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Accused Ghosn escape plotters too much flight risk for bail

Former chairman of Nissan, Carlos Ghosn speaks during a press conference in Beirut, Lebanon on 8 January, 2020 [Mahmut Geldi/Anadolu Agency]
Former chairman of Nissan, Carlos Ghosn speaks during a press conference in Beirut, Lebanon on 8 January, 2020 [Mahmut Geldi/Anadolu Agency]

A US  judge said on Friday two Massachusetts men pose too great of a risk of flight to be released on bail given “spectacular” allegations that they helped orchestrate former Nissan Motor Co Chairman Carlos Ghosn’s escape from Japan.

US Magistrate Judge Donald Cabell said US Army Special Forces veteran Michael Taylor and his son, Peter Taylor, had also failed to show they would likely succeed in fighting the charges underlying Japan’s recent request for their extradition.

Ghosn fled to Lebanon, his childhood home, after being charged with engaging in financial wrongdoing, including by understating his compensation in Nissan’s financial statements. He denies wrongdoing.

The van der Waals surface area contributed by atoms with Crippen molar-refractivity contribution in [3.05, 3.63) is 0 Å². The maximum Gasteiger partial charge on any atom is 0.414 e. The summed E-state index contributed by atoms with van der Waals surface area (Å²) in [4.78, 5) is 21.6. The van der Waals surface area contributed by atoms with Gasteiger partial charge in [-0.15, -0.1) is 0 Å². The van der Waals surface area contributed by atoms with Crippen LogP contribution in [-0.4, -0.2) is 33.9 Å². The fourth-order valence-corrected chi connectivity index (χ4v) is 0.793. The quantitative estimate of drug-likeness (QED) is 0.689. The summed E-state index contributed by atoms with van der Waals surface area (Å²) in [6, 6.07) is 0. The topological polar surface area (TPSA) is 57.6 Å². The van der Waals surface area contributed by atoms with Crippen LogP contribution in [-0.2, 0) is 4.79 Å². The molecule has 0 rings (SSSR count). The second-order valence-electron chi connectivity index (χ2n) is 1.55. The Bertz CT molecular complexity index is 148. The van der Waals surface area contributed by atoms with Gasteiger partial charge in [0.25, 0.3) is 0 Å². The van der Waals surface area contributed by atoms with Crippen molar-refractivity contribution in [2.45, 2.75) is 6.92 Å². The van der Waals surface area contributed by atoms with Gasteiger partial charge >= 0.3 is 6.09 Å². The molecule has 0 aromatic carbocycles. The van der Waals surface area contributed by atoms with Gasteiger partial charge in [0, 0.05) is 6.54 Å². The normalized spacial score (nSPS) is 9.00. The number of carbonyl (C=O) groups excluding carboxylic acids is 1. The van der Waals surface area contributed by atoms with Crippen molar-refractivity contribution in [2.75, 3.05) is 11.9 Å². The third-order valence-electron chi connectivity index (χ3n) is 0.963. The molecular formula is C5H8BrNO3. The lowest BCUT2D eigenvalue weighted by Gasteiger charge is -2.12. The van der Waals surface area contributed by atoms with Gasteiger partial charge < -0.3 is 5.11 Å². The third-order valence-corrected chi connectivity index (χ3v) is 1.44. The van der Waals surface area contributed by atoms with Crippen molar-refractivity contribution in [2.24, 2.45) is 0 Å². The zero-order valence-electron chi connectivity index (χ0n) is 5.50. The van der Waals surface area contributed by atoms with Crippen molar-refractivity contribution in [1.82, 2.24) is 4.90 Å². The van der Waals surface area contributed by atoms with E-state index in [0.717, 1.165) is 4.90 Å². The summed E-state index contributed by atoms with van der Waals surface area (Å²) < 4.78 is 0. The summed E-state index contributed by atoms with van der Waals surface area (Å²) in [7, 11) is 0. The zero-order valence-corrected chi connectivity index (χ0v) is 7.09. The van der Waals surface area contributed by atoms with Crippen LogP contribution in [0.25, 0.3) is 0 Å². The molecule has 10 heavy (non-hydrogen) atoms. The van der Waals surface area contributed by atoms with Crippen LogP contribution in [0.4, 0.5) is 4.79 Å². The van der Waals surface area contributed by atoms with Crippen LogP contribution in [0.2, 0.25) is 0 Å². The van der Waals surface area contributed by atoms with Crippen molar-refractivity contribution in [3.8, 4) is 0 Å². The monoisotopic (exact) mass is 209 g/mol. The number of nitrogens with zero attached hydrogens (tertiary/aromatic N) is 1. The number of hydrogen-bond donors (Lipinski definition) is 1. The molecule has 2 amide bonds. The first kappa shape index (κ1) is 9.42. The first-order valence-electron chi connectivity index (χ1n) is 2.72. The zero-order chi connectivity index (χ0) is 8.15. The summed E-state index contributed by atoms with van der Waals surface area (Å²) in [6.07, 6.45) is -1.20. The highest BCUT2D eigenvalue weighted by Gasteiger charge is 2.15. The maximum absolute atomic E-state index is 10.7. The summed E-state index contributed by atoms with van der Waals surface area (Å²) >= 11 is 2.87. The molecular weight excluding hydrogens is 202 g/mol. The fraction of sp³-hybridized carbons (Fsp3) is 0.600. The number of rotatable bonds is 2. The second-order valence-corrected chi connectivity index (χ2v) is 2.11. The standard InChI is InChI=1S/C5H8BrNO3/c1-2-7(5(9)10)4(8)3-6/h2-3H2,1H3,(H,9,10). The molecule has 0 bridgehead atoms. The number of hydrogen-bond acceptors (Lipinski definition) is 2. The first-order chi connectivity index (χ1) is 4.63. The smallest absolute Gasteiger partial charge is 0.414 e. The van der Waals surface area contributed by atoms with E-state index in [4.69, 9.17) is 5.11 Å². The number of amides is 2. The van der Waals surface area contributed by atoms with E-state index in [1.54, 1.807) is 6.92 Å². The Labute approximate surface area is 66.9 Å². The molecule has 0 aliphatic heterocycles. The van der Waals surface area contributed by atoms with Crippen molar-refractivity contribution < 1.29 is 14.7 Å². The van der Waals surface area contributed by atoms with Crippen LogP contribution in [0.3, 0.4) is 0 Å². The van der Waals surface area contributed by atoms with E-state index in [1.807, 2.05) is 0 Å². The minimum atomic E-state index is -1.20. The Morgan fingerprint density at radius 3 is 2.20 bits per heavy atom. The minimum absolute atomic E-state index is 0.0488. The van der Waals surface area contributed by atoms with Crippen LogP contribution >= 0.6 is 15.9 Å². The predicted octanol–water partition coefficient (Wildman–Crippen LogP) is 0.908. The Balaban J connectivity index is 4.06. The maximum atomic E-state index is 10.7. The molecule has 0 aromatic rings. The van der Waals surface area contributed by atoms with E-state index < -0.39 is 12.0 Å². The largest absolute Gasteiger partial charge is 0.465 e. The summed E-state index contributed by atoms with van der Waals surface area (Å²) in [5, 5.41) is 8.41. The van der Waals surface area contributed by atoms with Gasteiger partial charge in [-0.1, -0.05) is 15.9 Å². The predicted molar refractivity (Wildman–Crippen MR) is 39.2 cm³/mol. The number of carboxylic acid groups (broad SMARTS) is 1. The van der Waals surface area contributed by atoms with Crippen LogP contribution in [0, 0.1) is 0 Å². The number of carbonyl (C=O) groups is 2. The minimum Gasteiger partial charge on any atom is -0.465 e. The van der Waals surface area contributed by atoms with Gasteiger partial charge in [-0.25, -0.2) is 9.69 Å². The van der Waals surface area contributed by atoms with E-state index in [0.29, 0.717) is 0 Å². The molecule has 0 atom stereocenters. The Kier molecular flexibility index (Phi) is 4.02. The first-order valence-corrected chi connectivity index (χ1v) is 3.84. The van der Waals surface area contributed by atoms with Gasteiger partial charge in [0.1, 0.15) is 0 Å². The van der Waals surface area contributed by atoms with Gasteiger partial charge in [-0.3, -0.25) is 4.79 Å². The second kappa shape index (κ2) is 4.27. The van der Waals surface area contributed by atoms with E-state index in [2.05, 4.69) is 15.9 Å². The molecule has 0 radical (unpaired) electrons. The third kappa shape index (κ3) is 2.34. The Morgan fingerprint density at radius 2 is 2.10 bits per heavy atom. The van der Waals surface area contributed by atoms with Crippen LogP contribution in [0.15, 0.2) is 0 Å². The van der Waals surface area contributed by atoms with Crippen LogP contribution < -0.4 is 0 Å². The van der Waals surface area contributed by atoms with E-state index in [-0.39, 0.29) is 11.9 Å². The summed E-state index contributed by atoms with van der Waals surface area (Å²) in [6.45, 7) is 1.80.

Cabell cited allegations that the elder Taylor, a private security specialist, “used his skills and experience to plan and execute a most intricate, sophisticated, and deceptive scheme” to smuggle Ghosn out of Japan in a box on December 29, 2019.

READ: US says Ghosn wired money to man who helped him flee Japan

He said the Taylors also appeared to have “substantial resources” they could exploit to potentially flee, including about $860,000 that Ghosn appears to have wired to a company co-managed by Peter Taylor two months before the escape.

The Taylors had argued that the charges against them were fatally flawed, as the Japanese penal code does not make it a criminal offense to help someone “bail jump” or escape unless that person is in custody.

But Cabell said that argument ignored other “unambiguous” language in the penal code that allows people to face charges if they enable someone’s escape, “without regard to whether the criminal was or was not in confinement.”

Paul Kelly, a lawyer for the Taylors, said in a statement they did not commit an extraditable offense and “should not be held in custody during a pandemic while these issues are being litigated.”

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